I’ve spent a fair bit of time reading so far this weekend (rare that kiddo doesn’t throw himself on my lap and demand my full attention, making the most of it). I came across another article on forest bathing. The subject fascinates me. Regular readers will know that kiddo is a keen tree enthusiast and that the changes in his mood have always astounded me when amongst nature’s tall and towering friends. The article talked about places to holiday where tree bathing and walks were the main attraction. I thought about how much kiddo would just love a holiday like that, and how one day perhaps we could try it.
Then reality hit. A shiver went down my spine with the aggression and determination of a lightening bolt. For a split second I was transported back to a scene forever etched in my mind from our first ever family “holiday”. The day I swore I would never take kiddo on holiday again (we actually ended up going again two months later with Family – it had been booked and I knew we would have lots of support. Still, I broke out in cold sweats thinking about it for about two months beforehand after our first experience). Anyway! Here’s how it went…
Our first holiday as a threesome had been a long time coming. We had moved house when kiddo was just 9 months old, I had started building a business and kiddo’s Dad had changed jobs. This break was well overdue. We were so excited! We were so naive. Because at this point, we hadn’t quite realised the extent of kiddo’s challenges. We were still three months away from hearing those words “I think he is on the spectrum” from a healthcare professional. As far as we were concerned we just had a spirited two year old.
It wasn’t as though we had never taken kiddo away. We had been to visit friends, been to weddings and stayed with family. But looking back we were hanging on by the skin of our teeth at this point. Each visit had been slightly more challenging than the last, with behaviour and sleep deteriorating each time. But at that age the “terrible twos” are such a fantastic international excuse. Everyone uses it. Everywhere.
So we packed up our house (literally, our entire house) and off we plodded to deepest darkest Cornwall. The problems began almost immediately. There was a distinct lack of stair gates. Who knew that other people didn’t have a gate on every single doorway for safety reasons?! We had instructed grandparents to purchase multiple gates in the past and always bought our own travel gates as extras. But arriving on holiday where the typical family descends, there was but one lowly stair gate at the bottom of the stairs. Disaster.
Kiddo roamed free, and I don’t think I sat down for the whole four days we stayed there. He was in the cutlery drawers, oven, bathroom, cleaning cupboard. The list went on. By the end of day one I was exhausted. Thank god for bed time eh? Oh, wait…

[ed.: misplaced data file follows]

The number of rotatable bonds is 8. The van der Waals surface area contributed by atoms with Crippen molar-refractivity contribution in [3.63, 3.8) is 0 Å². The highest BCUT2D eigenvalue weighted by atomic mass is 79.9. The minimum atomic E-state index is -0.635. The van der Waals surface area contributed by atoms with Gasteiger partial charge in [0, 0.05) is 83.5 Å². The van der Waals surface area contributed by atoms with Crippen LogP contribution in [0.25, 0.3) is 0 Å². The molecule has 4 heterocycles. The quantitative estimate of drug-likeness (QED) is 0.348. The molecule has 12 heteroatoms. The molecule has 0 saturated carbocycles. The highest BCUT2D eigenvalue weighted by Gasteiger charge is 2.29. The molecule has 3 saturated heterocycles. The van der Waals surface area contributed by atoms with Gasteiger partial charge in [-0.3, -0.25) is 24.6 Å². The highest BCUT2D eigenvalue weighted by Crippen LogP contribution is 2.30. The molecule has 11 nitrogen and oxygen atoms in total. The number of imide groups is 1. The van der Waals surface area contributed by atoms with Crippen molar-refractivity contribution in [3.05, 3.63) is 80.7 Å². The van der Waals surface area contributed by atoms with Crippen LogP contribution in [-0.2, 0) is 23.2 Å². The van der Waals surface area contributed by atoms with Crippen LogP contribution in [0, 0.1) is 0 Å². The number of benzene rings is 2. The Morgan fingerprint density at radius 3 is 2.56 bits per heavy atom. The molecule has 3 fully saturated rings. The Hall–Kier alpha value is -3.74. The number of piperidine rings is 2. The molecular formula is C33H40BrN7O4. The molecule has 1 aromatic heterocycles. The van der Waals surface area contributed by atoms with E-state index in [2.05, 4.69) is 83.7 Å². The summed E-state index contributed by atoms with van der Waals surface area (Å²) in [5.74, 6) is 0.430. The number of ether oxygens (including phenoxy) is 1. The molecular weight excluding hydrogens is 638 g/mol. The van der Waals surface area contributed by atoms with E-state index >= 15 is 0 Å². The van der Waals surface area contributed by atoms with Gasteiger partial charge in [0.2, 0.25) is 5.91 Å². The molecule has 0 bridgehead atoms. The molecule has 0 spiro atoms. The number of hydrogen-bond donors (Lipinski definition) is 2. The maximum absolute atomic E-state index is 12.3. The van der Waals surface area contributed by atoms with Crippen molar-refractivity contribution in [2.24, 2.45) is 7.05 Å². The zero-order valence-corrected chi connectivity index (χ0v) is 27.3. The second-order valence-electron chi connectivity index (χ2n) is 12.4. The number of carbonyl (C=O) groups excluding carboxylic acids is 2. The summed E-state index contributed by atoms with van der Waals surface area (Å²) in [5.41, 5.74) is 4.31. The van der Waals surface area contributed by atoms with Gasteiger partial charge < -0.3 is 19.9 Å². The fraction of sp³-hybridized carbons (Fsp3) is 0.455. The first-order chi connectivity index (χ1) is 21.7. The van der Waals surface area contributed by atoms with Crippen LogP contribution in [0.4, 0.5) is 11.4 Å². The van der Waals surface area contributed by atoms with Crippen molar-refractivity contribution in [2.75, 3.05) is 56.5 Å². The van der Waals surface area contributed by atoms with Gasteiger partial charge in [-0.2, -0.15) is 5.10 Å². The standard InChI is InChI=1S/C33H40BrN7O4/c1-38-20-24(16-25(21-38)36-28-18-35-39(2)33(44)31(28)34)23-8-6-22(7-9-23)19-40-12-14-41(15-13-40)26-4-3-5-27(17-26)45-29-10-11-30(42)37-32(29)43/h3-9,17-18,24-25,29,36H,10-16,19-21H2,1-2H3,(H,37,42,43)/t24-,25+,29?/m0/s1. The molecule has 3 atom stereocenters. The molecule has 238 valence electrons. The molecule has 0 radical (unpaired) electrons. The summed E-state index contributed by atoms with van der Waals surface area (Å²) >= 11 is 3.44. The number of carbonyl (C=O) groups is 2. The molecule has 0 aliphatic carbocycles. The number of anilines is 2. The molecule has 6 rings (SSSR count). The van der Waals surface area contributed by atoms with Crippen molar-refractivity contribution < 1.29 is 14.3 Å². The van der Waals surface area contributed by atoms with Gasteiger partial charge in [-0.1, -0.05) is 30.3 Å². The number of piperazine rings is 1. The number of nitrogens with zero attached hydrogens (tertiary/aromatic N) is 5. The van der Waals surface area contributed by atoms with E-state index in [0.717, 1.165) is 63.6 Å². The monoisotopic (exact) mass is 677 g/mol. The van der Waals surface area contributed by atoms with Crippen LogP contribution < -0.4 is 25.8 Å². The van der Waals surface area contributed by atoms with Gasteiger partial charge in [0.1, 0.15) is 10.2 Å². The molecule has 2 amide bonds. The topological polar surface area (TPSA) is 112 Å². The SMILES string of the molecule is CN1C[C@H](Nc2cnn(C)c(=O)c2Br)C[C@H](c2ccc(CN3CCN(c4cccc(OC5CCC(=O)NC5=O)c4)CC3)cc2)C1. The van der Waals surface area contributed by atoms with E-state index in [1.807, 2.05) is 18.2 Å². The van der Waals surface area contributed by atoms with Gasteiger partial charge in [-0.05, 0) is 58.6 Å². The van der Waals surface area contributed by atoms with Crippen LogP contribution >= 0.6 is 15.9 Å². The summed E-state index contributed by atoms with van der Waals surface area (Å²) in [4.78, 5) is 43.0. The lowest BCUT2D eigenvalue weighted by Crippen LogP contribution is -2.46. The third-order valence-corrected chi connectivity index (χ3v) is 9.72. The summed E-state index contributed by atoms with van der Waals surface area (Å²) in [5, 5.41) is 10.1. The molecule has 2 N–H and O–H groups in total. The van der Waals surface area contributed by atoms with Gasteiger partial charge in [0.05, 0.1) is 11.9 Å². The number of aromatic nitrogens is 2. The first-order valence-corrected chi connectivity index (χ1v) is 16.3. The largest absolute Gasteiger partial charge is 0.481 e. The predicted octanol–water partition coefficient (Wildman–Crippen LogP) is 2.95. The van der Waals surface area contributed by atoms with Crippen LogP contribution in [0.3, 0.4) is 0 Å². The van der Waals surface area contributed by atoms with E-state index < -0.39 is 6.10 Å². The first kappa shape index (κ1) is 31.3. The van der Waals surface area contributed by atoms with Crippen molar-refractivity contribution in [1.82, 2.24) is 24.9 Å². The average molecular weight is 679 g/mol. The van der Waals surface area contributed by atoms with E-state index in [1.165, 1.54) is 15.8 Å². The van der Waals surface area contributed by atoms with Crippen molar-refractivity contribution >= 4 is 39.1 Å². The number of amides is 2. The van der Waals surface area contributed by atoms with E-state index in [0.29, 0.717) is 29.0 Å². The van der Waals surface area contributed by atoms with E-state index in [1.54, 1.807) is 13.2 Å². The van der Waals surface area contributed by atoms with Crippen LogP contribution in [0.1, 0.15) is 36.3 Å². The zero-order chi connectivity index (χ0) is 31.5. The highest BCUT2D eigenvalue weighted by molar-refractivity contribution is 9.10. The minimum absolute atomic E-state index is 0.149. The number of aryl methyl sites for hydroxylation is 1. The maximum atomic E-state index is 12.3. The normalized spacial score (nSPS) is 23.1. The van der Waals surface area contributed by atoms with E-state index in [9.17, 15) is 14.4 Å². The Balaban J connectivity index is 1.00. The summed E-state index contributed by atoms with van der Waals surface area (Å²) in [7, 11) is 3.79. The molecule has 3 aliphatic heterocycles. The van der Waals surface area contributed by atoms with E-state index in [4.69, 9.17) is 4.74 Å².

For little did we know that this very night was where the sleep disorder began to bloom in all its evil glory. Kiddo was no longer in a cot. He had been given the glorious award ceremony that is moving into his big boy bed, graduating with full honours I might add. For it had only taken him a few nights to adjust! So we popped him into a strange bed in a strange room, following his bedtime routine perfectly, and left. BIG mistake. Big, naive, horrendous mistake. I swear if it hadn’t have been term time in March, and the estate had been full of joyful holidaymakers, the police would have most definitely been called. For blood curdling screams echoed across the Cornish countryside for the next four to five hours. After trying every strategy imaginable to get him to sleep, he finally passed out from exhaustion somewhere between 11 and midnight. When he woke at 2am, the whole thing started again.
Although the day times were fairly calm behaviour wise, the sleep deprivation was like being frozen in a block of ice and then run over by a double decker bus, our bodies subsequently shattering into a thousands pieces and being spread over the road in perfectly formed mini segments of a once functioning human being. We smiled through the days with hazy vision and reduced decision making capabilities. And we crawled through the nights in desperation for sleep, something we had once taken for granted.
This holiday shook me to my core. Not only did I know this behaviour wasn’t normal, not only did I know this wasn’t what a typical family experienced on holiday, I knew this was the start of a journey that frightened me.
Since that day I have read many an article and spoken to many parents where I have asked “when did you first notice that your child definitely saw the world differently? Where did you specifically notice a behaviour change?” You wouldn’t believe how often “on holiday” was the answer.
Kiddo had been removed from everything he felt was safe and comforting without any warning whatsoever. And whilst we neurotypicals like to vacate our lives rather frequently, kiddo would much rather be surrounded by certainty, predictably and the ones he loves (doesn’t sound too bad to me actually!).
It’s been almost two years since we have been away for a family holiday (family visits not included). We did however have the best holiday ever just after Christmas this year. What did we do? Absolutely nothing. It was awesome. We just enjoyed our surroundings and relaxed. But whilst holidaying at home is very appealing for this reason, I know that one day we will attempt a trip away again.
One thing is for certain though, our next holiday environment will most DEFINITELY be surrounded trees. And a dog. Obvs.
Thanks for reading,